Phoebe Anna Traquair
1852 – August 4, 1936
Phoebe Anna Traquair was an Irish artist, noted for her role in the Arts and Crafts movement in Scotland, as an illustrator, painter and embroiderer.
Phoebe Traquair was born Phoebe Anna Moss in County Dublin, and married the Scottish palaeontologist Ramsay Heatley Traquair on 5 June 1873. The family moved to Edinburgh, and some of her work was palaeontological drawing related to her husband's research. Their son Ramsay Traquair was an eminent architectural academic.
Phoebe is buried with her husband, and the ashes of her son Harry Moss Traquair, in Colinton Parish Church Graveyard. She designed the gravestone.
Traquair painted the interiors of four Edinburgh buildings between 1885 and 1901. Her wall painting include the chapels of the Royal Hospital for Sick Children (1885–1886 and 1896–1898) which includes the mortuary murals, painted 1885 at Meadowside House and transferred to the new site. The mortuary was a small windowless coal house where bodies could be left "reverently and lovingly" until the children were taken by the parents for burial. The paintings illustrated the redemption of mankind.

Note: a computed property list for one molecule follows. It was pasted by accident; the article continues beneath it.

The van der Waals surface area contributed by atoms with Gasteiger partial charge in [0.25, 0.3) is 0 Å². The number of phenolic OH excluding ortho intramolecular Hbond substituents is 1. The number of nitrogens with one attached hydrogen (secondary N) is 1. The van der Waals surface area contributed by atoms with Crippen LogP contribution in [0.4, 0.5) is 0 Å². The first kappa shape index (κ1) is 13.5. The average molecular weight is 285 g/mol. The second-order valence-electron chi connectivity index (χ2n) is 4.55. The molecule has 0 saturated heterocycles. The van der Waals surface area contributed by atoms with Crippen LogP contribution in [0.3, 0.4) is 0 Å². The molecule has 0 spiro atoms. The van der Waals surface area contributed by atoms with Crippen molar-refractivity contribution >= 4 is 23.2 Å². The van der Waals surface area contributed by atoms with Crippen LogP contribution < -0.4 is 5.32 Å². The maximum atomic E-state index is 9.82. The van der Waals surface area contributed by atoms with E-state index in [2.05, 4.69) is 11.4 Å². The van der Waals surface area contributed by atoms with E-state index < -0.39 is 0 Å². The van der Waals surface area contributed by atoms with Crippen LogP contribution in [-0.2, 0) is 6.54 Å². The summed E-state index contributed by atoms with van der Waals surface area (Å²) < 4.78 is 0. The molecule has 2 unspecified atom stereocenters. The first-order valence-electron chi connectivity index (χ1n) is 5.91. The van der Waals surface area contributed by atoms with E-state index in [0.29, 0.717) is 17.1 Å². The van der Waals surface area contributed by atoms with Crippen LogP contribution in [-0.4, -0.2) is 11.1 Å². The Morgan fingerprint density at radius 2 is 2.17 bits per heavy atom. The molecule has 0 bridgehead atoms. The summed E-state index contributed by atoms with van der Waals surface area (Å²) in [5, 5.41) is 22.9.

The song school of St Mary's Cathedral (1888–92) won Traquair national recognition. Within a tunnel-vaulted interior, the east wall depicts the cathedral clergy and choir. The south wall depicts Traquair's admired contemporaries such as Dante Gabriel Rossetti, William Holman Hunt, and George Frederic Watts. On the north wall birds and choristers sing together, and the west wall shows the four beasts singing the Sanctus. The Song School is still used daily for practice by the Choristers.
Her best-known work is in the vast former Catholic Apostolic Church (1893–1901) in Broughton Street which has been called "Edinburgh’s Sistine Chapel", and "a jewelled crown". It was this work which helped to confirm her international recognition.
Another of her major works is the illuminated manuscript of Sonnets from the Portuguese by the Victorian poet Elizabeth Barrett Browning, a key Arts and Crafts manuscript. This is held by the National Library of Scotland and a version is available on the NLS Digital Library.
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